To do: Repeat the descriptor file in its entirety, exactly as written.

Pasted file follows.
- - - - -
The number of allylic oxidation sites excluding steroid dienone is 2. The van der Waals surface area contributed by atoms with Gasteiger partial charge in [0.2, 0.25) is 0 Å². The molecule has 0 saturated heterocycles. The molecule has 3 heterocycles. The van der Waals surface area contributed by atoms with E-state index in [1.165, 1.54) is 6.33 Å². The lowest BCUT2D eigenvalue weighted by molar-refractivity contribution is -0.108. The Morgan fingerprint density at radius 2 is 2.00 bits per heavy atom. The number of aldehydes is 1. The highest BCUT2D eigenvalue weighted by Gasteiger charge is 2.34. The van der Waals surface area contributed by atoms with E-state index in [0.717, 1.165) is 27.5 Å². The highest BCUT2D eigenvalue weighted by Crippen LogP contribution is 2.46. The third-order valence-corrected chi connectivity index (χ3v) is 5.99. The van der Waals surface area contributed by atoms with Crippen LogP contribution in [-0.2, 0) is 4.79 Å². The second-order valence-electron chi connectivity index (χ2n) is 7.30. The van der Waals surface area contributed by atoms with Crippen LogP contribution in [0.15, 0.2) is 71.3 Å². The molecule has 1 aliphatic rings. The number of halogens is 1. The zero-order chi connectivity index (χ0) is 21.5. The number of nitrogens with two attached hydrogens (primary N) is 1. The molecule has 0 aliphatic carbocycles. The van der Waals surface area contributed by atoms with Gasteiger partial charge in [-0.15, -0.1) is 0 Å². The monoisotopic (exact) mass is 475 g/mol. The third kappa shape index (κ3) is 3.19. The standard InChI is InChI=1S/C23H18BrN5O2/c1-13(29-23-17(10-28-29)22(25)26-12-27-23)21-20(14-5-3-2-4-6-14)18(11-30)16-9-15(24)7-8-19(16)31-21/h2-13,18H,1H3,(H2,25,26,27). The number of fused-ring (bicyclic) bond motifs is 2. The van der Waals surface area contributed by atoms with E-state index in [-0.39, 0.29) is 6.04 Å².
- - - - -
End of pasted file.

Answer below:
The number of allylic oxidation sites excluding steroid dienone is 2. The van der Waals surface area contributed by atoms with Gasteiger partial charge in [0.2, 0.25) is 0 Å². The molecule has 0 saturated heterocycles. The molecule has 3 heterocycles. The van der Waals surface area contributed by atoms with E-state index in [1.165, 1.54) is 6.33 Å². The lowest BCUT2D eigenvalue weighted by molar-refractivity contribution is -0.108. The Morgan fingerprint density at radius 2 is 2.00 bits per heavy atom. The number of aldehydes is 1. The highest BCUT2D eigenvalue weighted by Gasteiger charge is 2.34. The van der Waals surface area contributed by atoms with E-state index in [0.717, 1.165) is 27.5 Å². The highest BCUT2D eigenvalue weighted by Crippen LogP contribution is 2.46. The third-order valence-corrected chi connectivity index (χ3v) is 5.99. The van der Waals surface area contributed by atoms with Crippen LogP contribution in [-0.2, 0) is 4.79 Å². The second-order valence-electron chi connectivity index (χ2n) is 7.30. The van der Waals surface area contributed by atoms with Crippen LogP contribution in [0.15, 0.2) is 71.3 Å². The molecule has 1 aliphatic rings. The number of halogens is 1. The zero-order chi connectivity index (χ0) is 21.5. The number of nitrogens with two attached hydrogens (primary N) is 1. The molecule has 0 aliphatic carbocycles. The van der Waals surface area contributed by atoms with Gasteiger partial charge in [-0.15, -0.1) is 0 Å². The monoisotopic (exact) mass is 475 g/mol. The third kappa shape index (κ3) is 3.19. The standard InChI is InChI=1S/C23H18BrN5O2/c1-13(29-23-17(10-28-29)22(25)26-12-27-23)21-20(14-5-3-2-4-6-14)18(11-30)16-9-15(24)7-8-19(16)31-21/h2-13,18H,1H3,(H2,25,26,27). The number of fused-ring (bicyclic) bond motifs is 2. The van der Waals surface area contributed by atoms with E-state index in [-0.39, 0.29) is 6.04 Å².